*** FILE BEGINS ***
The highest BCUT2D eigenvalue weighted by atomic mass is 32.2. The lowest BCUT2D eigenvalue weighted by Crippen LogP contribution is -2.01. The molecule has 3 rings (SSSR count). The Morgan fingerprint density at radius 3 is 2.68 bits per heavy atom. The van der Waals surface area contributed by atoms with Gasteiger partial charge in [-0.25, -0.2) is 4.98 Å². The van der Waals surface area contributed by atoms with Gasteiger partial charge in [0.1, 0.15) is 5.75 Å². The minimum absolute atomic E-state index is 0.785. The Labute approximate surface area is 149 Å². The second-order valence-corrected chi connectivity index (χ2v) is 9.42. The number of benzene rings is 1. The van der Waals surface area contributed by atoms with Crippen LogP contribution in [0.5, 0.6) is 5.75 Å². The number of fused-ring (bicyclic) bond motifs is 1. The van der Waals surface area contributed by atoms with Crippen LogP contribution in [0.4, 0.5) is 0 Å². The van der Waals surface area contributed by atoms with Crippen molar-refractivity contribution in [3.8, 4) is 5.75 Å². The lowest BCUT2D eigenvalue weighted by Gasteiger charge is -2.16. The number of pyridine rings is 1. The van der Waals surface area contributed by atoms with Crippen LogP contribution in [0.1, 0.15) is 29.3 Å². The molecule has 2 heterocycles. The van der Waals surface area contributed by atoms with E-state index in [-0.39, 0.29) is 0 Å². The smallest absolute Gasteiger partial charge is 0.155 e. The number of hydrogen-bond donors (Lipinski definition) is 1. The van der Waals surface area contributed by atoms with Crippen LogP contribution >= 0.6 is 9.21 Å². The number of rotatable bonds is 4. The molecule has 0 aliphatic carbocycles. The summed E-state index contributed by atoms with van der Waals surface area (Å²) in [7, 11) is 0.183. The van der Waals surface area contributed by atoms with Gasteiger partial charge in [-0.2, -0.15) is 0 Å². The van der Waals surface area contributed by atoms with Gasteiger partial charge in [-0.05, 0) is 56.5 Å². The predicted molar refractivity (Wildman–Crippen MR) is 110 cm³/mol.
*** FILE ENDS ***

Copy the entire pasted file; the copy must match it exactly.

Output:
The highest BCUT2D eigenvalue weighted by atomic mass is 32.2. The lowest BCUT2D eigenvalue weighted by Crippen LogP contribution is -2.01. The molecule has 3 rings (SSSR count). The Morgan fingerprint density at radius 3 is 2.68 bits per heavy atom. The van der Waals surface area contributed by atoms with Gasteiger partial charge in [-0.25, -0.2) is 4.98 Å². The van der Waals surface area contributed by atoms with Gasteiger partial charge in [0.1, 0.15) is 5.75 Å². The minimum absolute atomic E-state index is 0.785. The Labute approximate surface area is 149 Å². The second-order valence-corrected chi connectivity index (χ2v) is 9.42. The number of benzene rings is 1. The van der Waals surface area contributed by atoms with Crippen LogP contribution in [0.5, 0.6) is 5.75 Å². The number of fused-ring (bicyclic) bond motifs is 1. The van der Waals surface area contributed by atoms with Crippen LogP contribution in [0.4, 0.5) is 0 Å². The van der Waals surface area contributed by atoms with Crippen molar-refractivity contribution in [3.8, 4) is 5.75 Å². The lowest BCUT2D eigenvalue weighted by Gasteiger charge is -2.16. The number of pyridine rings is 1. The van der Waals surface area contributed by atoms with Crippen LogP contribution in [0.1, 0.15) is 29.3 Å². The molecule has 2 heterocycles. The van der Waals surface area contributed by atoms with E-state index in [-0.39, 0.29) is 0 Å². The smallest absolute Gasteiger partial charge is 0.155 e. The number of hydrogen-bond donors (Lipinski definition) is 1. The van der Waals surface area contributed by atoms with Crippen LogP contribution >= 0.6 is 9.21 Å². The number of rotatable bonds is 4. The molecule has 0 aliphatic carbocycles. The summed E-state index contributed by atoms with van der Waals surface area (Å²) in [7, 11) is 0.183. The van der Waals surface area contributed by atoms with Gasteiger partial charge in [-0.2, -0.15) is 0 Å². The van der Waals surface area contributed by atoms with Gasteiger partial charge in [-0.05, 0) is 56.5 Å². The predicted molar refractivity (Wildman–Crippen MR) is 110 cm³/mol.